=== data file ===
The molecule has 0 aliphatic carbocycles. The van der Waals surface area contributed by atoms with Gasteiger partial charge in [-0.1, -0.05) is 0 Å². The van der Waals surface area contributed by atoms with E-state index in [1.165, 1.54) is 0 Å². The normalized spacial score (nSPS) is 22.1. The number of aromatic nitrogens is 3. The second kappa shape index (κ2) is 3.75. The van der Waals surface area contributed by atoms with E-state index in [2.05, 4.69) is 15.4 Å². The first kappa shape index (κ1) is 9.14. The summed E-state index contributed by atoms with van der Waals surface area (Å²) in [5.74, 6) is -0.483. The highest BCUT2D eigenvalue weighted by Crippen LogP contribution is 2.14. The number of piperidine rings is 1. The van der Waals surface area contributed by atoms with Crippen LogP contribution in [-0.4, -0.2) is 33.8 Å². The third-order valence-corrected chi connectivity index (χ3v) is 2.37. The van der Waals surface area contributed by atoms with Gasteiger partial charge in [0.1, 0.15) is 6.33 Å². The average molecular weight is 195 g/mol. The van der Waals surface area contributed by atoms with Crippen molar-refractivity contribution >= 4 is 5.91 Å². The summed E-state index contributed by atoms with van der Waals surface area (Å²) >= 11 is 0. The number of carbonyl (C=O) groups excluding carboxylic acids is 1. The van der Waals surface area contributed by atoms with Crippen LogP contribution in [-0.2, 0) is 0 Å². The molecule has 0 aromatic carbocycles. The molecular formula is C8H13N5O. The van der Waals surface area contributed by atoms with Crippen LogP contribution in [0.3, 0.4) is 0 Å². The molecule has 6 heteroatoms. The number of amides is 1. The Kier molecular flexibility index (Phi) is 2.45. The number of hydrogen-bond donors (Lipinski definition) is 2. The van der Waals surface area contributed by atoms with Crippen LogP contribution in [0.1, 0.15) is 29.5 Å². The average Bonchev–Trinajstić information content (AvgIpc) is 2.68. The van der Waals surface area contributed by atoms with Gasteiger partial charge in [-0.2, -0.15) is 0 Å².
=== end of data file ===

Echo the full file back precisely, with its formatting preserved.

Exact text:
The molecule has 0 aliphatic carbocycles. The van der Waals surface area contributed by atoms with Gasteiger partial charge in [-0.1, -0.05) is 0 Å². The van der Waals surface area contributed by atoms with E-state index in [1.165, 1.54) is 0 Å². The normalized spacial score (nSPS) is 22.1. The number of aromatic nitrogens is 3. The second kappa shape index (κ2) is 3.75. The van der Waals surface area contributed by atoms with E-state index in [2.05, 4.69) is 15.4 Å². The first kappa shape index (κ1) is 9.14. The summed E-state index contributed by atoms with van der Waals surface area (Å²) in [5.74, 6) is -0.483. The highest BCUT2D eigenvalue weighted by Crippen LogP contribution is 2.14. The number of piperidine rings is 1. The van der Waals surface area contributed by atoms with Crippen LogP contribution in [-0.4, -0.2) is 33.8 Å². The third-order valence-corrected chi connectivity index (χ3v) is 2.37. The van der Waals surface area contributed by atoms with Gasteiger partial charge in [0.1, 0.15) is 6.33 Å². The average molecular weight is 195 g/mol. The van der Waals surface area contributed by atoms with Crippen molar-refractivity contribution >= 4 is 5.91 Å². The summed E-state index contributed by atoms with van der Waals surface area (Å²) >= 11 is 0. The number of carbonyl (C=O) groups excluding carboxylic acids is 1. The van der Waals surface area contributed by atoms with Crippen LogP contribution in [-0.2, 0) is 0 Å². The molecule has 0 aromatic carbocycles. The molecular formula is C8H13N5O. The van der Waals surface area contributed by atoms with Crippen LogP contribution in [0.3, 0.4) is 0 Å². The molecule has 6 heteroatoms. The number of amides is 1. The Kier molecular flexibility index (Phi) is 2.45. The number of hydrogen-bond donors (Lipinski definition) is 2. The van der Waals surface area contributed by atoms with Crippen LogP contribution in [0.1, 0.15) is 29.5 Å². The average Bonchev–Trinajstić information content (AvgIpc) is 2.68. The van der Waals surface area contributed by atoms with Gasteiger partial charge in [-0.2, -0.15) is 0 Å².